Note: The program name is “Local”, but I prefer using all caps “LOCAL” to make it easier to differ with the word “local” in general.
A few months ago, I bought a new laptop because the old one is fatally broken. So I took up this opportunity to start fresh with LOCAL.
Here are some of my experience with it:
Pro #1: Nice Interface
Setting up a new WordPress site in WAMP wasn’t a problem for me because I’m used to it. But with few clicks in LOCAL, you can have a site running.
I don’t think I can go back from that.
Pro #2: Built-in SSL Support
Just wow! Setting this up in WAMP is such a chore. In LOCAL you just click “Trust” and your site can now use HTTPS without safety warning from the browser.
You might ask why do you need SSL support for a local site?
Well, most local sites don’t need it. But some APIs like Stripe payment requires the caller to be HTTPS to work.
Pro #3: Idle Time is Short
When you start a site in LOCAL, it only took a few seconds for it to be accessible in the browser.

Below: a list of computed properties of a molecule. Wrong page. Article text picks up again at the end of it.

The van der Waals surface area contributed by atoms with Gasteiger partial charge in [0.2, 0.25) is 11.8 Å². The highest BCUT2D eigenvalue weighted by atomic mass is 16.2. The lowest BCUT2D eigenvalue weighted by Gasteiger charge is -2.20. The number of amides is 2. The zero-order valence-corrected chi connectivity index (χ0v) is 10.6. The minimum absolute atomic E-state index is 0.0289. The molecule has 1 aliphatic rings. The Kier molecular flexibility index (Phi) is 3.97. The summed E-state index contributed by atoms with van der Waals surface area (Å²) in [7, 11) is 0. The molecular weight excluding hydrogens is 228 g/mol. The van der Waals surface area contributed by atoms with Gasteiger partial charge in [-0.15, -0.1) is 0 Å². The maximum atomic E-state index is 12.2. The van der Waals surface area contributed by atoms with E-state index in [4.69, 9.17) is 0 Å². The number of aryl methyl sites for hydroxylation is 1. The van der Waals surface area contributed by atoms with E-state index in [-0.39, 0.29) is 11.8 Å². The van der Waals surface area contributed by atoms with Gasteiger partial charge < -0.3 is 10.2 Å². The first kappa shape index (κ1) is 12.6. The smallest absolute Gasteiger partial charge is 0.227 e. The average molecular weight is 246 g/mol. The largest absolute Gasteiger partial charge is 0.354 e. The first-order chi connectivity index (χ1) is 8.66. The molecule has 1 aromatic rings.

In WAMP, it kills your site when you haven’t accessed it for some time and took like 15-20 seconds for it to run again.
But this also makes LOCAL heavier, which brings us to our first Con:
Con #1: Heavier than WAMP
LOCAL consumes around 150-200MB of memory per running site. WAMP is much better at handling resources, it’s always below 100MB no matter how many sites are running concurrently.
Having said that, it is still a manageable number if you only run 1-3 sites at a time like me.
Con #2: It Uses Nginx Instead of Apache
Most WordPress developers are using Apache in their live server. So having Nginx for localhost is quite a hindrance.
Using Nginx doesn’t change how you develop your theme or plugin since PHP is still PHP. But you can no longer use
htaccess to set up some stuff like Redirection.
Update (6 Jun 2020): The latest version of LOCAL now supports Apache.
Always pick LOCAL over WAMP. It’s far easier to setup in exchange for being heavier.
The only reason you choose WAMP is if your computer’s memory is very limited.
What localhost are you using? Let me know in the comment below 🙂